Housing Correction Coming To Vancouver

VANCOUVER — A well-worn investment adage advises that it’s not timing the market but time in the market that yields the best returns. Nimble stock market investors have proven it wrong time repeatedly but buy and hold remains the mantra of many financial planners.

The housing market, however, appears to be the exception that proves the rule. Most people don’t buy a home to flip it but to live in it, and those lucky enough to have held Vancouver property during the last decade have done well, their property often doubling in value in that period.

For all the talk of bubbles bursting, a disorderly crash in Vancouver real estate prices seems unlikely. Still, homeowners should prepare for a market correction; the pundits tell us they are all but inevitable.

In investment terminology, a correction is any change, usually down, greater than 10 per cent. That would lower the market value of the typical $1-million Vancouver home to $900,000. There are circumstances in which a decline of this magnitude would be a problem — seniors forced to sell, for example, or highly-leveraged investors who bought just before the dip — but those able to ride out the ups and downs will probably come out ahead in the long run. Still, the Vancouver housing market tends to be more volatile than other major Canadian markets, the Royal Bank of Canada noted in a commentary a couple years ago.

But with higher risk comes greater reward and the value of Vancouver housing has appreciated more rapidly than other markets.

International observers, such as The Economist, the Organization for Economic Cooperation and Development and Deutsche Bank, have warned that Canada’s — and by extension, Vancouver’s — housing market is over-valued. TD Bank estimated tybhis year that Vancouver housing is over-valued by 25 per cent if interest rates return to historic norms. But it added the market is under-valued by six per cent if they stay where they are.

Bank of Canada Governor Stephen Poloz said to a Saskatoon audience last month that higher interest rates are not likely until the economy is firing on all cylinders, probably in 2016 — and even then rates are expected to remain below historic levels. If low interest rates are the new normal, an imminent crash in Vancouver’s housing market seems improbable.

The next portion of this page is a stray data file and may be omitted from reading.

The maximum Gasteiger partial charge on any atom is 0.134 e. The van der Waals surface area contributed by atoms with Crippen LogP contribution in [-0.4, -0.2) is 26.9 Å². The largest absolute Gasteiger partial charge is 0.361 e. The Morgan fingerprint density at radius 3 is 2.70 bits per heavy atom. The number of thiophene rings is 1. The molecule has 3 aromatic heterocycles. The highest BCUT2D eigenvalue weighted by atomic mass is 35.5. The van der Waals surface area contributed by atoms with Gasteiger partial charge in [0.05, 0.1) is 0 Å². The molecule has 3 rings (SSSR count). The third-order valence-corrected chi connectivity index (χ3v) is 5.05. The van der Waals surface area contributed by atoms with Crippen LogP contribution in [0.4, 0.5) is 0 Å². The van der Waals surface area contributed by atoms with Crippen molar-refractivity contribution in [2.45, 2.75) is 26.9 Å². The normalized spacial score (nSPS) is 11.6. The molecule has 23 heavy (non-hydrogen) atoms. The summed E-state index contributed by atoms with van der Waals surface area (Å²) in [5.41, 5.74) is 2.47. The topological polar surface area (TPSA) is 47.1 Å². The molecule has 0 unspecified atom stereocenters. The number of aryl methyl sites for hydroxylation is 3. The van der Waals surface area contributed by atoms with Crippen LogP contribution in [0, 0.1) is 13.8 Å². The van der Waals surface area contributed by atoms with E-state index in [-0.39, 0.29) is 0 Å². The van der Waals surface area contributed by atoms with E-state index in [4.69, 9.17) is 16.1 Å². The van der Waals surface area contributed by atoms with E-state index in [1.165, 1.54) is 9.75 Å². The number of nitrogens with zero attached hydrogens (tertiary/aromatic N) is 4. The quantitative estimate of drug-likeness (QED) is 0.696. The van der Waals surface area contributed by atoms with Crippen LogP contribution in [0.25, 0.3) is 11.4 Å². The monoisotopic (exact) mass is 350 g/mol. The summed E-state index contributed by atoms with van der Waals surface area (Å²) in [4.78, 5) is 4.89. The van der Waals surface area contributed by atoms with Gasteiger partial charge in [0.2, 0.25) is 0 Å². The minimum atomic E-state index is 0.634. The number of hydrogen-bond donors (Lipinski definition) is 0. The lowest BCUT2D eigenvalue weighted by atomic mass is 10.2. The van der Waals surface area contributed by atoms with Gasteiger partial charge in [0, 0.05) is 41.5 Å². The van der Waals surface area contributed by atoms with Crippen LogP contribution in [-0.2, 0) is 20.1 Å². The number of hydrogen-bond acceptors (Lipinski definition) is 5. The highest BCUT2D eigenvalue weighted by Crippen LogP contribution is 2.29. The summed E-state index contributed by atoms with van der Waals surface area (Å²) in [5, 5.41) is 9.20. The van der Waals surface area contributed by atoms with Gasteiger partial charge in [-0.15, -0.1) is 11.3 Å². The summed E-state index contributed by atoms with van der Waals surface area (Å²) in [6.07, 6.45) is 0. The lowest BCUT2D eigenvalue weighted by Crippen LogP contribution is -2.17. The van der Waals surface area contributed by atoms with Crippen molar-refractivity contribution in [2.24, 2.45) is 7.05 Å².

Meanwhile, the latest data from the Real Estate Board of Greater Vancouver indicates a shift from a balanced market towards a seller’s market. The board reported residential housing sales rose to 3,050 in April (from 2,627 a year earlier), while active listings declined 7.3 per cent to 15,575. That works out to a sales-to-active-listings ratio — a measure of the balance between supply and demand — of 19.7 per cent. A figure of 20 or above is considered a seller’s market. In April 2013, the ratio stood at 15.7 per cent. In September 2012, it was eight per cent.

Economics 101 tells us when demand rises faster than supply, prices should rise.

However, Vancouver is already the second most expensive housing market in the world, according to a recent Demographia survey of 360 cities. The average house in Vancouver costs 10 times annual median income; only Hong Kong is more expensive at 15 times.Affordability statistics show the minimum annual income required to purchase a single-family home in Vancouver is $163,867. Home ownership costs for a basic Vancouver bungalow consume more than 90 per cent of a typical household’s pre-tax income.

These numbers scream unsustainability yet Vancouver’s housing prices continue to rise — not as quickly as before perhaps — but rise nevertheless. Real estate watchers declared in April that the era of the $600,000 Vancouver house had come to an end after a house listed at $599,000, Vancouver’s cheapest detached home, sold for $643,000.

If history is any guide, the Vancouver housing market will correct at some point, but no one can predict when that will happen.

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